“If you will kindlee step this way, I will introduce you to my dotter,” she said, a shadow of the old pride in her tone; and Madge followed across the untidy living room, her mind divided between genuine pity and an equally genuine desire to escape.

The sick-room was long and narrow, and oppressively hot. Its dreary white halls were relieved here and there by Christmas number supplements in gilt frames; and by dismal, damp-flecked photographs enshrined in varying shades of plush. On the dressing-table, amidst a chaotic medley of toilet accessories, medicine bottles, and unwashed spoons and tumblers, stood a handsome frame of carved wood, with folding doors that hid the photograph therein from view.

Could Madge Horsford have lifted one of those doors, she would have received a very unpleasant shock. As it was, her eyes turned at once toward the girl on the bed, and rested there in evident surprise and admiration. For Bella, in a frilled pink jacket, her hair drawn loosely back from her low forehead, her dark skin aglow with fever and suppressed excitement, was a vision of beauty and dignity for which this condescending little Englishwoman was in no wise prepared. Her neatly constructed speech of gratitude died on her lips.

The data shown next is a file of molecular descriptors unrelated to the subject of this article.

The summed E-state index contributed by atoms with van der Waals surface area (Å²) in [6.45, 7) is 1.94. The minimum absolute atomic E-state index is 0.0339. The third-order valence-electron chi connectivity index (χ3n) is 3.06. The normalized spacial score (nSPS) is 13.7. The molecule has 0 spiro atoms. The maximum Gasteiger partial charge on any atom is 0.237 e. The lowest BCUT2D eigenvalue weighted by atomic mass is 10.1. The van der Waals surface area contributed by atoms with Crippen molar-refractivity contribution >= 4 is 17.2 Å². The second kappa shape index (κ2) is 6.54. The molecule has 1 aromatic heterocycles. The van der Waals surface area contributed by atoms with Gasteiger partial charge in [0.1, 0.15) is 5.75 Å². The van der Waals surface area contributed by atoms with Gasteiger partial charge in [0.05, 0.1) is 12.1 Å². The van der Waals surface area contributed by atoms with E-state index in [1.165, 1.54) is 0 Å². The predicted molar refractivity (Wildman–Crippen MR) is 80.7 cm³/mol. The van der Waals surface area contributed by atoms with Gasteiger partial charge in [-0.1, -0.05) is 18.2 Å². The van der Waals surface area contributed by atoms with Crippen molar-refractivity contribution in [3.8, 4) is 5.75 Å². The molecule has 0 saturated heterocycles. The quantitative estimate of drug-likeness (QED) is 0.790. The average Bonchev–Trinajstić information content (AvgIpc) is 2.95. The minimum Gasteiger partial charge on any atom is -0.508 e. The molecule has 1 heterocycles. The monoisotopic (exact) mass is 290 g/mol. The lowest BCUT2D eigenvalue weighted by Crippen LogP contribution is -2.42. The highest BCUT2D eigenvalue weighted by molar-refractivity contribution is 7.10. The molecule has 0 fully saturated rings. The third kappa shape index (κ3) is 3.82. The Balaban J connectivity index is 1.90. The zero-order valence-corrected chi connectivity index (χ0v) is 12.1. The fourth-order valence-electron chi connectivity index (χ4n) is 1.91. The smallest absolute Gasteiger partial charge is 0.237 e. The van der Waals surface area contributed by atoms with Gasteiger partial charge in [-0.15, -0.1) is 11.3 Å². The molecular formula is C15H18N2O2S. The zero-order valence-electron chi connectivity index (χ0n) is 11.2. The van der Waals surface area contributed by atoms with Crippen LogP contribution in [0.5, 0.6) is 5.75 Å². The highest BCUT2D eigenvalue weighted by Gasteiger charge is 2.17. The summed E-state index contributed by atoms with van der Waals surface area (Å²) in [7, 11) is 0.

“Mrs. Hossford . . . my dotter,” quoth Mrs. De Somerez, proudly punctilious; and Madge held out her hand.

“It is quite—quite impossible for us to thank you for what you have done, Miss De Somerez,” she said simply.

Bella did not answer at once. Her feverish eyes were eagerly scanning the fair, fresh-coloured face of Eric’s wife. Then, with a start, she seemed to recollect herself; and a deeper wave of colour crimsoned her cheeks and brow.

“Oh, it is nothing—nothing,” she remonstrated, in a low hurried tone. “Doan’t try to thank me, please. I am onlee too happy that I saved the child—onlee too happy.” A look of dreamy exaltation clouded her dark eyes, and she lay silent awhile, as if forgetful of her visitor’s presence.

Mrs. De Somerez, stationed at the bed’s foot sniffed audibly once or twice, and finally retired behind a dun-coloured pocket-handkerchief. Madge, sitting severely upright on her wooden chair, with gloved hands folded, and eyes fixed absently on a limp yellow jelly at her side, sought vainly for some suitable comment wherewith to relieve the strain of the situation.

The heat, and the heavy odours of the sickroom, oppressed her painfully; as did also the consciousness of the shattered, tortured body lying so strangely still under the bedclothes. She was not an imaginative woman; yet she felt, at that moment, curiously far away from her familiar surface world of golf, gossip, and Galle Face, and it was perhaps the novelty of the sensation which robbed her of her wonted self-possession.